By Joe Koizumi
Photos by Sumio Yamada, JPBA
Just prior to the world title bout last Sunday, the new WBC president Mauricio Sulaiman presented an honorary championship belt to “Japanese Hurricane Carter” Iwao Hakamada, a former boxer who had been confined in jail for 48 years but was lately released from detention on March 27. The 78-year-old Hakamada, ex-Japanese #6 ranked featherweight, couldn’t attend the ceremony as he was recovering in hospital due to his diminished capacity caused by the long imprisonment, and his sister Hideko, 81, jubilantly received the belt in the ring instead and said on the microphone, “We really appreciate long and warm supports by boxing people and fans that finally regained my brother’s freedom.” It was a very emotional moment witnessed by 4,800 spectators at the Ota Ward General Gymnasium, Tokyo.
It was on June 30, 1966 that the Beatles performed their very first show in Tokyo, Japan. On the same day, a dreadful murder happened in Shizuoka (one hour from Tokyo by bullet train) with four persons of a family miserably killed and burnt by arson. The victims were a family of a managing director for a soybean processing factory with some young live-in employers staying in a dormitory close to the sufferers’ accommodation.
One of the employees, Hakamada, a 30-year-old retired boxer (after a 16-11-2 career), was arrested and accused of the murder case because of general prejudice against professional boxing at that time. He at first denied the crime but was coerced and tortured into confession by the police.
Hakamada, however, insisted on his innocence from the first court hearing on, although he was once forced to admit to the charges. It was in 1968 that Hakamada was sentenced to death by Shizuoka district court with the verdict upheld by Tokyo high court in 1976 and by the Supreme Court in 1980. The death sentence was therefore confirmed as the highest court turned down a desperate objection of the defendant Hakamada and his attorneys.
Why didn’t they execute Hakamada? There have been continual and persistent moves against an allegedly false accusation, but the Establishment didn’t move at all until new remarkable evidences were presented by the attorneys. It was a result of DNA analysis that proved bloodstains on the perpetrator’s clothes weren’t of Hakamada. The advanced science finally won the freedom of the former boxer under long imprisonment for nearly a half century.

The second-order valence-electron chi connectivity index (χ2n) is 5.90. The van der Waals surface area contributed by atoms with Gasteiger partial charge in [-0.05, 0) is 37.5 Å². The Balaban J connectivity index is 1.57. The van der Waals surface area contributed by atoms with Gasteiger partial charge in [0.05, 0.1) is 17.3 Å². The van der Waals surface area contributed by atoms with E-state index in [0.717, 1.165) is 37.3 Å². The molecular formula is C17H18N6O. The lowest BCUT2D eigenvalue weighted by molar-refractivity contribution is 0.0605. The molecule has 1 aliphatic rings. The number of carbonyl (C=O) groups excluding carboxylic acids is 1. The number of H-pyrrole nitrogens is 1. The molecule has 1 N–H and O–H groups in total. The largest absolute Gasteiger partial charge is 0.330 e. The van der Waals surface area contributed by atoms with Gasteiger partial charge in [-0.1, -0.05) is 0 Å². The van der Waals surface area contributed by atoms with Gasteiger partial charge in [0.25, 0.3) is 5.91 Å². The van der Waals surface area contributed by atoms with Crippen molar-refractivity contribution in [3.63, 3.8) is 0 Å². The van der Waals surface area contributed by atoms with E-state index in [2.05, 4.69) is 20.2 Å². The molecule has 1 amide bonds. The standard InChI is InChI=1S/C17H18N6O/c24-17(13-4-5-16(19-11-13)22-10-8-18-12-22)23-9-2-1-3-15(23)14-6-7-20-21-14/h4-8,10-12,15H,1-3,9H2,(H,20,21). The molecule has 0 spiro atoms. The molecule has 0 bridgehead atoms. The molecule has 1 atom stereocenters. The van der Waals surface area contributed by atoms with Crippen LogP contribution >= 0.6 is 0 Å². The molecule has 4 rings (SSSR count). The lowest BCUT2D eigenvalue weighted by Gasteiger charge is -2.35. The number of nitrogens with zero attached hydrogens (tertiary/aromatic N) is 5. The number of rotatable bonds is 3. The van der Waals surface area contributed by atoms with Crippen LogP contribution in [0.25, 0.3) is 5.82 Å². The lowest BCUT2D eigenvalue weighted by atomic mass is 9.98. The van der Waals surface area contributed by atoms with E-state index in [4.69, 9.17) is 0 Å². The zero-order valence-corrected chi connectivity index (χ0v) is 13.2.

Presiding judge Hiroaki Murayama of the Shizuoka district court said, “Key pieces of evidence against Hakamada are now thought to have been fabricated, and there is no evidence at all connecting him with the crimes. It is intolerable injustice to keep him in confinement any longer.” The court decided to suspend the death sentence and his imprisonment since his 1966 arrest.
It proved to be such a false charge as Dreyfus Affair in 1894 (supported by French novelist Emile Zola), Trial of Sacco and Vanzetti in 1920 (with both executed in 1927) and others. The image of boxing here in 1960′s was still violent, and it misled the wrong arrest of the ex-professional boxer. The Hakamada case was really a tragedy.
Since ex-WBC/WBA 108-pound champ Hideyuki Ohashi became president of Japan Pro Boxing Association (JPBA), the union of club owners, he very positively promoted a campaign at any boxing arena in order to free Hakamada. The Association continued a nationwide signature-obtaining campaign to ask for a retrial of the Hakamada case. Japanese world champions, due to the Association’s request, collected many signatures of general people on the street. Ex-OPBF champ Shosei Nitta, the JPBA secretary general, attended the WBC convention in Bangkok last year and collected many signatures of support from the attendants. WBC flyweight champ Akira Yaegashi, Nitta and other supporters marched in good order to submit the great many collected signatures to the Shizuoka district court. That’s really the fruits of our boxing fraternity’s faithfulness for the senior boxer who previously fought more than five decades ago.
Former world junior middleweight champ Koichi Wajima, 70, emotionally said, “The gong of the fifteenth round sounded. His fight for freedom has been over. We only wait for the final verdict.
Before the ceremony for the WBC to hand the honorary belt to his sister Hideko, another solemn ceremony was held in the same ring to sincerely mourn the sad passing of former president Don Jose Sulaiman. All the audience stood up to have a moment of silence for his great contributions to boxing.
As Don Jose Sulaiman presented the belt to Rubin “Hurricane” Carter in Las Vegas (as shown in the end of a movie “The Hurricane” starring Denzel Washington), his son and new president Mauricio did the same to “Japanese Hurricane Carter” Iwao Hakamada. Congratulations.